When you’re taking naltrexone, any relapse would give you withdrawal symptoms. You can take naltrexone as an oral medication, or in some cases, your doctor may give you a once-monthly naltrexone injection. Either way, it’s a powerful tool for managing addiction so that it does not take over your life.9
Conclusion: Addiction Is Not a Life Sentence
When you are struggling with drug abuse, it can feel like your addiction will always be part of your life. But, if you seek help, a sustainable recovery is possible. You will still need to manage your disease throughout your life, but it doesn’t need to dictate your life.
So, what’s the key to long-term recovery success? It’s about making sure you always have access to drug addiction treatment. For some people, that means joining regular support groups. For others, it may mean ongoing therapy or medication. Whatever you choose, remember that treatment helps. It just may take time and patience.
You may need to watch for triggers when you enter recovery, just like living with any disease. What’s important is that, in asking for addiction help, you take back control of your life. That brings you one step closer to a life where you aren’t controlled by addiction.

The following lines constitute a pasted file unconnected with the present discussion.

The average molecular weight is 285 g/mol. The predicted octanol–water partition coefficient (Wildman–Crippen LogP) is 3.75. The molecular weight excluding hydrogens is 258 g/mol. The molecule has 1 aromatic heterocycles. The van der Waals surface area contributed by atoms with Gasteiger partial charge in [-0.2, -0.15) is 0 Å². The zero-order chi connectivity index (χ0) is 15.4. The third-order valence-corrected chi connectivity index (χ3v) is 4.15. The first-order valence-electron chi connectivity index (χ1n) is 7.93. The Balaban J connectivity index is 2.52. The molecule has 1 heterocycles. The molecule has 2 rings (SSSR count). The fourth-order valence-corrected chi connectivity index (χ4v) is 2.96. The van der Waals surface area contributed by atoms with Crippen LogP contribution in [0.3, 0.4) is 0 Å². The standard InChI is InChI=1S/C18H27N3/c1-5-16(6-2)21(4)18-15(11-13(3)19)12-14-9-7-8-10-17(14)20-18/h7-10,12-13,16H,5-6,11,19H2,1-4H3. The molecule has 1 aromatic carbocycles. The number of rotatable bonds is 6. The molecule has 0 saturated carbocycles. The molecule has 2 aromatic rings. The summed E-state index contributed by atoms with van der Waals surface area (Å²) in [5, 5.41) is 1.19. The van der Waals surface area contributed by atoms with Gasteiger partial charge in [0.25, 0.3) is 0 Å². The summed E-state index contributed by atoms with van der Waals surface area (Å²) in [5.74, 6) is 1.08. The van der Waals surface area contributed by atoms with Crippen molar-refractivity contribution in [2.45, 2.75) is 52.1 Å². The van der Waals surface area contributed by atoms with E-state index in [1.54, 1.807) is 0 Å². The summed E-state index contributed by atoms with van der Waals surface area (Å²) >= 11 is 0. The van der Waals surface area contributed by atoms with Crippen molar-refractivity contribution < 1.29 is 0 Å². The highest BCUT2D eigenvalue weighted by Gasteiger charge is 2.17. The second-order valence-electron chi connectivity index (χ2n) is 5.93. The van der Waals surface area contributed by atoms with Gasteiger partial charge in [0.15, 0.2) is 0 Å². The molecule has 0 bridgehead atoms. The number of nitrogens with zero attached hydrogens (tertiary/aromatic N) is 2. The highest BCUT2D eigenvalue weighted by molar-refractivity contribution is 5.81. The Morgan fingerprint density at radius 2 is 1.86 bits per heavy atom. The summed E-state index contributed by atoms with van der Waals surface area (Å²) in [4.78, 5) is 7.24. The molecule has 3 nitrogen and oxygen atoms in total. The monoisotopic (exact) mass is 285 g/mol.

Ready to learn more about help for drug addiction? Our treatment specialists are ready and waiting to take your call. They are here to answer all your questions and help you move forward. All you have to do is pick up the phone and call 800-926-9037 (Who Answers?) .
- National Institute on Drug Abuse. (2014). Drugs, Brains and Behavior: The Science of Addiction. NIH Pub No. 14-5605
- Substance Abuse and Mental Health Services Administration. (2018). Key Substance Use and Mental Health Indicators in the United States: Results from the 2017 National Survey on Drug Use and Health.
- New York State Office of Alcoholism and Substance Abuse Services. (2012). Survey: Ten Percent of American Adults Report Being in Recovery from Substance Abuse or Addiction.
- National Institute on Drug Abuse. (2018). Treatment and Recovery.
- National Institute on Drug Abuse. (2018). Principles of Drug Addiction Treatment: A Research Based Guide.
- Kiluk B.D., & Carroll, K.M. (2013). New developments in behavioral treatments for substance use disorders. Current Psychiatry Reports;15(12), 420.
- Sudhir, P.M. (2018). Cognitive behavioural interventions in addictive disorders. Indian Journal of Psychiatry. 60(Suppl 4), S479–S484.
- National Institute on Drug Abuse. (2014). Addiction medications.
- Fishman, M.J.; Winstanley, E.L.; Curran, E.; Garrett, S.; & Subramaniam, G. (2010). Treatment of opioid dependence in adolescents and young adults with extended release naltrexone: Preliminary case-series and feasibility. Addiction, 105(9),1669–1676.